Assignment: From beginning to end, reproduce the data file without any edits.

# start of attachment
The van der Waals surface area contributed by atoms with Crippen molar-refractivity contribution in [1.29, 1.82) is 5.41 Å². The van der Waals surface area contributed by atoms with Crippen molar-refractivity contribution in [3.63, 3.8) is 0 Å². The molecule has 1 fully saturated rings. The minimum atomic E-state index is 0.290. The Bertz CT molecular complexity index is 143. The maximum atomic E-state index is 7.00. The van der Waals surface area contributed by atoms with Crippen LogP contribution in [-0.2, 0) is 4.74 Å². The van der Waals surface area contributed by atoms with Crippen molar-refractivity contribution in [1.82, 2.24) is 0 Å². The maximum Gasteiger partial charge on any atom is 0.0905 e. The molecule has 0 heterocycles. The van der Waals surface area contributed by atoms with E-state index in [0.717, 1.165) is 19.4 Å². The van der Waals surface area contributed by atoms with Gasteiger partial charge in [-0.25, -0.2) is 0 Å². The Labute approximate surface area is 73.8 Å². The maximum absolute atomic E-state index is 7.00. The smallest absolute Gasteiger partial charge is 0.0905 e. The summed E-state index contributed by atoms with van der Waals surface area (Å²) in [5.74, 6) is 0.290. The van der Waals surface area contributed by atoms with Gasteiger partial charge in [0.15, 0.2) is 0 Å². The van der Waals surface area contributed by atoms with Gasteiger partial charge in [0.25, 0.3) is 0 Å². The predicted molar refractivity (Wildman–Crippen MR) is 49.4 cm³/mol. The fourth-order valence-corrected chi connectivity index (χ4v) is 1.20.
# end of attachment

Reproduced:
The van der Waals surface area contributed by atoms with Crippen molar-refractivity contribution in [1.29, 1.82) is 5.41 Å². The van der Waals surface area contributed by atoms with Crippen molar-refractivity contribution in [3.63, 3.8) is 0 Å². The molecule has 1 fully saturated rings. The minimum atomic E-state index is 0.290. The Bertz CT molecular complexity index is 143. The maximum atomic E-state index is 7.00. The van der Waals surface area contributed by atoms with Crippen LogP contribution in [-0.2, 0) is 4.74 Å². The van der Waals surface area contributed by atoms with Crippen molar-refractivity contribution in [1.82, 2.24) is 0 Å². The maximum Gasteiger partial charge on any atom is 0.0905 e. The molecule has 0 heterocycles. The van der Waals surface area contributed by atoms with E-state index in [0.717, 1.165) is 19.4 Å². The van der Waals surface area contributed by atoms with Gasteiger partial charge in [-0.25, -0.2) is 0 Å². The Labute approximate surface area is 73.8 Å². The maximum absolute atomic E-state index is 7.00. The smallest absolute Gasteiger partial charge is 0.0905 e. The summed E-state index contributed by atoms with van der Waals surface area (Å²) in [5.74, 6) is 0.290. The van der Waals surface area contributed by atoms with Gasteiger partial charge in [0.15, 0.2) is 0 Å². The van der Waals surface area contributed by atoms with Gasteiger partial charge in [0.25, 0.3) is 0 Å². The predicted molar refractivity (Wildman–Crippen MR) is 49.4 cm³/mol. The fourth-order valence-corrected chi connectivity index (χ4v) is 1.20.